Most, if not all, colleges require faculty to share syllabi with their students. Although doing so is often an administrative requirement, seeing it as only that underestimates the importance of syllabi. A strong syllabus facilitates teaching and learning. It communicates the overall pattern of the course so a course does not feel like disjointed assignments and activities, but instead an organized and meaningful journey. In particular, a good syllabus clarifies the relationship between goals and assignments. Students who read a good syllabus are more likely to feel that course strategies have been designed to help them reach their goals, rather than merely as busywork or, worse, to torture them.
(Slattery and Carlson, 2005, p. 159)
Related to the importance of the syllabus in communicating course learning outcomes and how they will be learned is the concept that learning is more effective when students play an active role in their education and when they understand how to learn (Shen and Liu, 2011). This concept is often referred to as metacognition, the ability to make inferences between a current challenge and previous knowledge and skills and subsequently the ability to assess one’s performance and the learning strategies that influenced it (Gagne, 1985). Wang et al. (1990) found that metacognition ranked highest among student-related variables in their study of factors that influence learning. Dimensions of metacognition included concepts such as planning, monitoring the success of attempts, testing, changing strategies, assessing learning strategies and the ability to make generalizations about the experience. Allan and Clarke (2007) proposed that learning how to learn forms the basis for student success in higher education and that students must take responsibility for this process. They must become independent learners and be able to direct and improve their own progress.
A very closely related construct is that of autonomous learning. As in metacognition, students play an active role in the learning process. Autonomous learning adds a slightly more psychological orientation, in that it also focuses on intrinsic motivation, where the student takes on the primary responsibility of learning (Macaskill and Denovan, 2013). In other words, faculty who include learning outcomes, learning activities, and assessment methods in their syllabi would not only encourage the typical cognitive aspects of learning, but also the affective and motivational aspects that heavily influence what a student learns and retains. Both metacognition and autonomous learning lead to self-directed, life-long learning (Thompson et al., 2005).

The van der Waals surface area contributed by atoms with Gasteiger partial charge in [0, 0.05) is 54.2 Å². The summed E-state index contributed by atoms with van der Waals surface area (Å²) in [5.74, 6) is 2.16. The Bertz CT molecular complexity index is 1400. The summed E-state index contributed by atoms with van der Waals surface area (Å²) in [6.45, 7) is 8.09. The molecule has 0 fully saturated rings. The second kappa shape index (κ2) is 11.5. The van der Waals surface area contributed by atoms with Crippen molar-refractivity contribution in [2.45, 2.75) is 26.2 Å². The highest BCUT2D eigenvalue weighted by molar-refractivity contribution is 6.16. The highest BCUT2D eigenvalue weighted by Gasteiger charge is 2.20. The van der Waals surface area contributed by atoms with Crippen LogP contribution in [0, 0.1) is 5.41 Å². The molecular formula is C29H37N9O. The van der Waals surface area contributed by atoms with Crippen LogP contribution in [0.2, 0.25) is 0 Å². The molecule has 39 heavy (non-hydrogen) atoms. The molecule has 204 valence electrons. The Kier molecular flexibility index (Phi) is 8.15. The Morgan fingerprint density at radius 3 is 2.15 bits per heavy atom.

For the majority of students’ college experience, instructors have been designing similar syllabi with information regarding reading the chapters, doing the homework and often a semester project of some type. At both NAU and UH, when instructors began to use syllabi based on specific learning outcomes, learning activities and assessments – and holding students accountable for learning – some students at first appeared to be a little shocked at the change. However, once they understood that they would be learning topics in a manner that would help their careers, their level of motivation – their inclination to be metacognitive and autonomous learners – blossomed. This led to increases in student confidence regarding their managerial ability and job satisfaction for instructors, in higher student evaluations of faculty, and in recruiters noticing that students were more knowledgeable, articulate and assertive in interviews. In support of the importance of the syllabus, Texas House Bill 2504 states syllabi of all undergraduate level courses are required to be posted before classes begin. On the UH website, one can search and view all UH undergraduate syllabi. This portal also serves as a resource for students to prepare for the first class or find information about classes they need or want to take in the future.
6. Close the assessment loop
A good business process is not complete unless there is a control process for measuring, monitoring and improving important activities. The business world has long subscribed to the concept of benchmarking for process improvements (Camp, 1995). However, it is not just finding the best process. Once the program’s current process is assessed and compared to the benchmark, it is the next step – the actions taken for improvement – closing the loop, that are most important and that lead to incremental improvements. Unfortunately, higher education has not been as effective as it should be in closing the loop. A study of assessment practices at 146 institutions revealed that very few could provide examples in which the use of assessment findings resulted in improved student learning (Banta et al., 2009).